But interpreting (23 - 15) = (20 + 3) - (10+5) = (20 - 10) + (3-5) =20+(-2) = 20-2 just shows a good grasp of place value.

My only worry would be that he may miss-generalize, and add when he should subtract or something.

posted by leahwrenn at 10:01 PM on December 1, 2015 [3 favorites]

But interpreting (23 - 15) = (20 + 3) - (10+5) = (20 - 10) + (3-5) =20+(-2) = 20-2 just shows a good grasp of place value.

My only worry would be that he may miss-generalize, and add when he should subtract or something.

posted by leahwrenn at 10:01 PM on December 1, 2015 [3 favorites]

I would also call this the opposite of a learning challenge; his method shows a very good understanding of what's going on, provided he can explain it. The main obstacle he may face later on is a teacher who doesn't understand math well enough to figure out when his unorthodox methods are correct or not, and may penalize him for not following the methods from class.

Speaking as someone with a PhD in math who does math enrichment with elementary school kids, kids are constantly surprising me with new ideas they have discovered or learned. It's an amazing, beautiful thing. This is not something I would try to squash. However, I would push your kid more towards making sure he can explain his ideas. This is one of the biggest challenges I see from bright kids -- often their method seems so clear to them, it's hard for them to understand how someone else

posted by ktkt at 10:34 PM on December 1, 2015 [11 favorites]

Speaking as someone with a PhD in math who does math enrichment with elementary school kids, kids are constantly surprising me with new ideas they have discovered or learned. It's an amazing, beautiful thing. This is not something I would try to squash. However, I would push your kid more towards making sure he can explain his ideas. This is one of the biggest challenges I see from bright kids -- often their method seems so clear to them, it's hard for them to understand how someone else

**wouldn't**get it. (And frankly, sometimes the kids are dead wrong about some of their creative methods. But the exploring and trying and testing is what's important, so definitely keep encouraging that.)posted by ktkt at 10:34 PM on December 1, 2015 [11 favorites]

Yeah, as math PhD dropout, if I understand your description of what he's doing, it sounds like he's basically just switching the order of a couple of steps from the "standard" algorithm.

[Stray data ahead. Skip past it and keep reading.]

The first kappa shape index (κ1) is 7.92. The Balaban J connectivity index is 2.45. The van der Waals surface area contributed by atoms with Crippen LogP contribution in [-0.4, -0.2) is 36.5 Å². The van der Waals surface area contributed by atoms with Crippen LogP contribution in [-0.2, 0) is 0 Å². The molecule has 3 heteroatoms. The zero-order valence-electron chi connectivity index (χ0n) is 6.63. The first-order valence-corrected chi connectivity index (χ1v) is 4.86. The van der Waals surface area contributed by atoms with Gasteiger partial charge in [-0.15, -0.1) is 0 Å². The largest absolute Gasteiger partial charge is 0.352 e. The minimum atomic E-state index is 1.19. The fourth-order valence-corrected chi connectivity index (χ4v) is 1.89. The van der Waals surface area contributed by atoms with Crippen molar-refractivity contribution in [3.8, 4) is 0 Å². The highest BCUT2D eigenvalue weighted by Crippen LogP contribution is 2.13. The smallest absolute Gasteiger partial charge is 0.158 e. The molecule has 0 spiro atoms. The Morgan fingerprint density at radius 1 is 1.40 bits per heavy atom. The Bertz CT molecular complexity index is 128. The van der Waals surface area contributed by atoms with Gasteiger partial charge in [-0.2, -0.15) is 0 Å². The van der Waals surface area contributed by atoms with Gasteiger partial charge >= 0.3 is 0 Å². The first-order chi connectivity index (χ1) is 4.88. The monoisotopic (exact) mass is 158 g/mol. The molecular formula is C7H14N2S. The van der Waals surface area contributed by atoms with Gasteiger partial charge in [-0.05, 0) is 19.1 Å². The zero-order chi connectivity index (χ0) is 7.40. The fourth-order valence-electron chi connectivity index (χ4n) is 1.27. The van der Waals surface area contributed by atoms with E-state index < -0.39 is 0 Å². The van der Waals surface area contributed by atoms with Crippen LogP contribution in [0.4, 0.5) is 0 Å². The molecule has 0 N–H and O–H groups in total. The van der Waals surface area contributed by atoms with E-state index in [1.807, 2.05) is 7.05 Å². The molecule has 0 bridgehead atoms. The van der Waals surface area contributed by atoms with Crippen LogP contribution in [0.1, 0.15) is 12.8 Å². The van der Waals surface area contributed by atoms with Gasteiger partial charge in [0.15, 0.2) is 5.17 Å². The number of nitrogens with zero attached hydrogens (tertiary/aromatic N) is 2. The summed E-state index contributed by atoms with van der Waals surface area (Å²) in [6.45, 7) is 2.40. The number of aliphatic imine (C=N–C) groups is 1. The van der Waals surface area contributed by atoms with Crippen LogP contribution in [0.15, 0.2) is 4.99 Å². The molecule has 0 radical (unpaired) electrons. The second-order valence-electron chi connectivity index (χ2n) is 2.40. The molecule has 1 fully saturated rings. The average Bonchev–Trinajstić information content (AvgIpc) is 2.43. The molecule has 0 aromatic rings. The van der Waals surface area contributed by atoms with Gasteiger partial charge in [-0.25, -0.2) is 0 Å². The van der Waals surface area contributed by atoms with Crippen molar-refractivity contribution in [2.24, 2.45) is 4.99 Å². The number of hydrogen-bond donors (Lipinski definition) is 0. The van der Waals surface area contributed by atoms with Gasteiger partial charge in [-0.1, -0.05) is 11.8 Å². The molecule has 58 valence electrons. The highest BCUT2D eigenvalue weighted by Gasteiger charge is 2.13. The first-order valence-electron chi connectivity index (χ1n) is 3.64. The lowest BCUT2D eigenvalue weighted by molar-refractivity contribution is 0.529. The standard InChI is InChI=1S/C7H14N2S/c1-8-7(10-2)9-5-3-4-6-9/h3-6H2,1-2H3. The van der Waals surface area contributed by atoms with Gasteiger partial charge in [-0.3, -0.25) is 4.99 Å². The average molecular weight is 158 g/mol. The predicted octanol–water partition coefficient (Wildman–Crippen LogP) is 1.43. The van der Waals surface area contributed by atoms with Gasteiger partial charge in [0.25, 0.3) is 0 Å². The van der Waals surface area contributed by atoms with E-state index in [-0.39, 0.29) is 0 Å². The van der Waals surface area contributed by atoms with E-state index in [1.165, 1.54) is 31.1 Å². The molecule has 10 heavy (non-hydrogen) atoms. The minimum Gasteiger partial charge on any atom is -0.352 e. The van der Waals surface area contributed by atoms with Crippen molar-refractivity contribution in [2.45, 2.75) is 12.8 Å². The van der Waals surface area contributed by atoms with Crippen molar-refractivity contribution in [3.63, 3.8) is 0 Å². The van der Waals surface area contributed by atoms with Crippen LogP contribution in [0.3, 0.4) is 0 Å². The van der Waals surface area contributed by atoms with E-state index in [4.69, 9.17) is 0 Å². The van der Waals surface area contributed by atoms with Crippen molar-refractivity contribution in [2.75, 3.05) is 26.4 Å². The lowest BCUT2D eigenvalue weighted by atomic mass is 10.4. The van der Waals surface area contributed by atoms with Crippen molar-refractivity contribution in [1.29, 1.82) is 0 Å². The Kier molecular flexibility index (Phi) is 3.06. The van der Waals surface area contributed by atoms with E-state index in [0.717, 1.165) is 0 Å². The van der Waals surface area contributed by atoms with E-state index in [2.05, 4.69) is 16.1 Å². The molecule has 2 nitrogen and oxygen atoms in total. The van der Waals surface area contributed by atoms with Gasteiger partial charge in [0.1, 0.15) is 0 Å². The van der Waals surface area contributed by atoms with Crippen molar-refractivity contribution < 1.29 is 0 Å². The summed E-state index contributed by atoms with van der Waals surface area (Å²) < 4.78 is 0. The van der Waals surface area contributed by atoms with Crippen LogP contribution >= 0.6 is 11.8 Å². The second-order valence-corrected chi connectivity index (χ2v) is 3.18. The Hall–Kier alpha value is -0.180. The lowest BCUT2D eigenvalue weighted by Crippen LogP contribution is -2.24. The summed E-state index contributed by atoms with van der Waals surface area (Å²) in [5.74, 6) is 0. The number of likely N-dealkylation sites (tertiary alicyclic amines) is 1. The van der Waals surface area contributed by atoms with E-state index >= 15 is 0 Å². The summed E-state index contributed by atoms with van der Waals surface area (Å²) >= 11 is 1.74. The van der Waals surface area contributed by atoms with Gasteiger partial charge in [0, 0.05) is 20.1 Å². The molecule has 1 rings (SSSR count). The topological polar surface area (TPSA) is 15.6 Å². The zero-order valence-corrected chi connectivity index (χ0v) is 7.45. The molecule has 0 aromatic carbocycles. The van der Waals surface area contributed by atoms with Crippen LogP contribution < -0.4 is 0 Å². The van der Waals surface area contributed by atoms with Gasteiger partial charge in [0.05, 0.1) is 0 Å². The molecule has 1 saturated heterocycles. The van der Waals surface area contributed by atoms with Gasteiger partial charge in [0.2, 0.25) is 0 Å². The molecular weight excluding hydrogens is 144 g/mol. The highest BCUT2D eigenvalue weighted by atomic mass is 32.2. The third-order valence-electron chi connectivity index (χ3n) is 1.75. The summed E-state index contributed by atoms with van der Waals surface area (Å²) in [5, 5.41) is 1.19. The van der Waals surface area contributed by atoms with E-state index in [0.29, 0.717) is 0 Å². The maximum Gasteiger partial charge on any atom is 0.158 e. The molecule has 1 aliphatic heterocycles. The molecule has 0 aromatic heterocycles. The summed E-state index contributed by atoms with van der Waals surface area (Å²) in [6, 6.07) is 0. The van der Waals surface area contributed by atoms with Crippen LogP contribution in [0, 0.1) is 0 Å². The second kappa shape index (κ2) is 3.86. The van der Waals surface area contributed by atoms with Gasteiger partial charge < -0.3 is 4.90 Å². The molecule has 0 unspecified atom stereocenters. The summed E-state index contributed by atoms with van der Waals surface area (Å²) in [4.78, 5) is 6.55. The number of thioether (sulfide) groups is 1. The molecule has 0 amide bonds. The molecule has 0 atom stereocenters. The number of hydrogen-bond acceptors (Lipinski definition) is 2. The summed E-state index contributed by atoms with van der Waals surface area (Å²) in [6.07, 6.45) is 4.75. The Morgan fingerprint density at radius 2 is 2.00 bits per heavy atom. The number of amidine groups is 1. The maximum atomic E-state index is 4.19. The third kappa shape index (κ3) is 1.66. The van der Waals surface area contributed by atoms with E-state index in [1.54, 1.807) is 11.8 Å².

Agreeing with those above that this doesn't seem like a conceptual problem, but also that if he's someone with a tendency towards this variety of auto-didacticism, making sure he is able to articulate what he's doing to others is an important skill to develop - especially the pieces around not assuming other people know or think what he does, and erring towards over-explaining as opposed to skipping things he thinks are obvious. Save a lot of frustration down the road.

posted by PMdixon at 10:48 PM on December 1, 2015 [1 favorite]

Agreeing with those above that this doesn't seem like a conceptual problem, but also that if he's someone with a tendency towards this variety of auto-didacticism, making sure he is able to articulate what he's doing to others is an important skill to develop - especially the pieces around not assuming other people know or think what he does, and erring towards over-explaining as opposed to skipping things he thinks are obvious. Save a lot of frustration down the road.

posted by PMdixon at 10:48 PM on December 1, 2015 [1 favorite]

No, he's doing 5 minus 3, and getting 2. Since he knows it's not actually 2, but negative 2, subtracts 2 from 10 (or adds -2 to 10) to get 8.

If the top number is bigger, he doesn't put it through the whole subtracting-from-10 process.

I have never heard of this but it seems great and I'll probably use it from now on.

posted by internet fraud detective squad, station number 9 at 10:58 PM on December 1, 2015

If the top number is bigger, he doesn't put it through the whole subtracting-from-10 process.

I have never heard of this but it seems great and I'll probably use it from now on.

posted by internet fraud detective squad, station number 9 at 10:58 PM on December 1, 2015

(although I should note that it's basically the same as borrowing ten, he's just doing the steps in a different order. I see no real reason why the order of the steps matters.)

posted by internet fraud detective squad, station number 9 at 11:00 PM on December 1, 2015